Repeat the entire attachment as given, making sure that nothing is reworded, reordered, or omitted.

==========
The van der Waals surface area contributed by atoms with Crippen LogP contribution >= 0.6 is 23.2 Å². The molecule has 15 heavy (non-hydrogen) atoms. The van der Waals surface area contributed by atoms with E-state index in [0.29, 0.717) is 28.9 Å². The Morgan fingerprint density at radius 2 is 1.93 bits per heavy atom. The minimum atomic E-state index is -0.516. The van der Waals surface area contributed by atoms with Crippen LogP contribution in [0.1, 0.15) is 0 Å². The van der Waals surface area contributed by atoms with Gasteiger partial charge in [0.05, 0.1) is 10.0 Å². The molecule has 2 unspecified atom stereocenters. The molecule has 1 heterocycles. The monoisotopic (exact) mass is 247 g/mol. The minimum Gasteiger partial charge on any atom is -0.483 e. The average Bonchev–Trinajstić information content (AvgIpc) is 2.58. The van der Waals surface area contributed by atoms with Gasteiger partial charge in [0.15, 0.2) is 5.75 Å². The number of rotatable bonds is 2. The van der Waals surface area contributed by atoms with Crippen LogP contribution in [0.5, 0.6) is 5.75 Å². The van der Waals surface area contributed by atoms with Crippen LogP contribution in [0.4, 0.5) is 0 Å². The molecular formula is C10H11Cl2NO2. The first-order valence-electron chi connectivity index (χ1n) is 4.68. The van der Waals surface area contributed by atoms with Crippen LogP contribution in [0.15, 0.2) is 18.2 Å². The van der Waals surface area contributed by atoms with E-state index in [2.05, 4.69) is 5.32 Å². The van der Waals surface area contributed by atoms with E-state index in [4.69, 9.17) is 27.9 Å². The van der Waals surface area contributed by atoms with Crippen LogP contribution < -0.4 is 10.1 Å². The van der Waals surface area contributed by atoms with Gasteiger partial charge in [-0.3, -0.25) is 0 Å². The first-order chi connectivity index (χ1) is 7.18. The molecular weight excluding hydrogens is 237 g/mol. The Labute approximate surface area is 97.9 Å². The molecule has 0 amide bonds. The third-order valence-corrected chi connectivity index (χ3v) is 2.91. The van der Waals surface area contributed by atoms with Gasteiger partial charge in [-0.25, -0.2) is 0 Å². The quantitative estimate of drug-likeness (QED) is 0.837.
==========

The van der Waals surface area contributed by atoms with Crippen LogP contribution >= 0.6 is 23.2 Å². The molecule has 15 heavy (non-hydrogen) atoms. The van der Waals surface area contributed by atoms with E-state index in [0.29, 0.717) is 28.9 Å². The Morgan fingerprint density at radius 2 is 1.93 bits per heavy atom. The minimum atomic E-state index is -0.516. The van der Waals surface area contributed by atoms with Crippen LogP contribution in [0.1, 0.15) is 0 Å². The van der Waals surface area contributed by atoms with Gasteiger partial charge in [0.05, 0.1) is 10.0 Å². The molecule has 2 unspecified atom stereocenters. The molecule has 1 heterocycles. The monoisotopic (exact) mass is 247 g/mol. The minimum Gasteiger partial charge on any atom is -0.483 e. The average Bonchev–Trinajstić information content (AvgIpc) is 2.58. The van der Waals surface area contributed by atoms with Gasteiger partial charge in [0.15, 0.2) is 5.75 Å². The number of rotatable bonds is 2. The van der Waals surface area contributed by atoms with Crippen LogP contribution in [0.5, 0.6) is 5.75 Å². The van der Waals surface area contributed by atoms with Crippen LogP contribution in [0.4, 0.5) is 0 Å². The molecular formula is C10H11Cl2NO2. The first-order valence-electron chi connectivity index (χ1n) is 4.68. The van der Waals surface area contributed by atoms with Crippen LogP contribution in [0.15, 0.2) is 18.2 Å². The van der Waals surface area contributed by atoms with E-state index in [2.05, 4.69) is 5.32 Å². The van der Waals surface area contributed by atoms with E-state index in [4.69, 9.17) is 27.9 Å². The van der Waals surface area contributed by atoms with Crippen LogP contribution < -0.4 is 10.1 Å². The van der Waals surface area contributed by atoms with Gasteiger partial charge in [-0.3, -0.25) is 0 Å². The first-order chi connectivity index (χ1) is 7.18. The molecular weight excluding hydrogens is 237 g/mol. The Labute approximate surface area is 97.9 Å². The molecule has 0 amide bonds. The third-order valence-corrected chi connectivity index (χ3v) is 2.91. The van der Waals surface area contributed by atoms with Gasteiger partial charge in [-0.25, -0.2) is 0 Å². The quantitative estimate of drug-likeness (QED) is 0.837.